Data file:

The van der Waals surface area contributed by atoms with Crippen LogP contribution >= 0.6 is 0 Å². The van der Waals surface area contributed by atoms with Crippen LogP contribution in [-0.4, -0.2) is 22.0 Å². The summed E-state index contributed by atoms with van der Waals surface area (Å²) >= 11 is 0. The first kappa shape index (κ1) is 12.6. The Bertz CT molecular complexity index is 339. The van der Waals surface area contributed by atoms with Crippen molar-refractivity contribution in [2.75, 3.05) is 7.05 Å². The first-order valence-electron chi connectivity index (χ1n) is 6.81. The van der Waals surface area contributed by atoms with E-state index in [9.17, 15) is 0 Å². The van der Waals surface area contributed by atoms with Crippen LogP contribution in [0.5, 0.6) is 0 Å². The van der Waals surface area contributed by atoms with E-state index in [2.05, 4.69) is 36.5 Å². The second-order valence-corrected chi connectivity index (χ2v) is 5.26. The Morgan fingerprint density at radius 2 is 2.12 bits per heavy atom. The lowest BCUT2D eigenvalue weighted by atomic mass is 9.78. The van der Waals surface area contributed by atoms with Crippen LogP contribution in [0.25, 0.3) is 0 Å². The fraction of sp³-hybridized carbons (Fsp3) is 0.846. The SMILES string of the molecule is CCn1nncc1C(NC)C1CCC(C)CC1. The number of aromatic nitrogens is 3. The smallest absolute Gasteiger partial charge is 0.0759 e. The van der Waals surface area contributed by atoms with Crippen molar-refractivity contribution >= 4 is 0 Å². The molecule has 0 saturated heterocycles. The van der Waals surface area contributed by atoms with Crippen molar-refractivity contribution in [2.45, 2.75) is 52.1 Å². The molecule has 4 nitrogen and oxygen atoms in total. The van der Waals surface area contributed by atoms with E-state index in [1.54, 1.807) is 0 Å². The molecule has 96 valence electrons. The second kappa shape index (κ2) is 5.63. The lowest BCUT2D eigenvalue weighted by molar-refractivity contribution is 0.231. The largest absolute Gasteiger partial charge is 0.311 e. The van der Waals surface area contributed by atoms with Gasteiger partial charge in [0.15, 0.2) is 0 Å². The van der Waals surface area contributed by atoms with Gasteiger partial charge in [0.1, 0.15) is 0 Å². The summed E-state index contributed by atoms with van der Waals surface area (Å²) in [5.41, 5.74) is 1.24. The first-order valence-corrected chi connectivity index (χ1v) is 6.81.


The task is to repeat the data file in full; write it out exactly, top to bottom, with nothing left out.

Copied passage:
The van der Waals surface area contributed by atoms with Crippen LogP contribution >= 0.6 is 0 Å². The van der Waals surface area contributed by atoms with Crippen LogP contribution in [-0.4, -0.2) is 22.0 Å². The summed E-state index contributed by atoms with van der Waals surface area (Å²) >= 11 is 0. The first kappa shape index (κ1) is 12.6. The Bertz CT molecular complexity index is 339. The van der Waals surface area contributed by atoms with Crippen molar-refractivity contribution in [2.75, 3.05) is 7.05 Å². The first-order valence-electron chi connectivity index (χ1n) is 6.81. The van der Waals surface area contributed by atoms with E-state index in [9.17, 15) is 0 Å². The van der Waals surface area contributed by atoms with Crippen LogP contribution in [0.5, 0.6) is 0 Å². The van der Waals surface area contributed by atoms with E-state index in [2.05, 4.69) is 36.5 Å². The second-order valence-corrected chi connectivity index (χ2v) is 5.26. The Morgan fingerprint density at radius 2 is 2.12 bits per heavy atom. The lowest BCUT2D eigenvalue weighted by atomic mass is 9.78. The van der Waals surface area contributed by atoms with Crippen LogP contribution in [0.25, 0.3) is 0 Å². The fraction of sp³-hybridized carbons (Fsp3) is 0.846. The SMILES string of the molecule is CCn1nncc1C(NC)C1CCC(C)CC1. The number of aromatic nitrogens is 3. The smallest absolute Gasteiger partial charge is 0.0759 e. The van der Waals surface area contributed by atoms with Crippen molar-refractivity contribution >= 4 is 0 Å². The molecule has 0 saturated heterocycles. The van der Waals surface area contributed by atoms with Crippen molar-refractivity contribution in [2.45, 2.75) is 52.1 Å². The molecule has 4 nitrogen and oxygen atoms in total. The van der Waals surface area contributed by atoms with E-state index in [1.54, 1.807) is 0 Å². The molecule has 96 valence electrons. The second kappa shape index (κ2) is 5.63. The lowest BCUT2D eigenvalue weighted by molar-refractivity contribution is 0.231. The largest absolute Gasteiger partial charge is 0.311 e. The van der Waals surface area contributed by atoms with Gasteiger partial charge in [0.15, 0.2) is 0 Å². The van der Waals surface area contributed by atoms with Gasteiger partial charge in [0.1, 0.15) is 0 Å². The summed E-state index contributed by atoms with van der Waals surface area (Å²) in [5.41, 5.74) is 1.24. The first-order valence-corrected chi connectivity index (χ1v) is 6.81.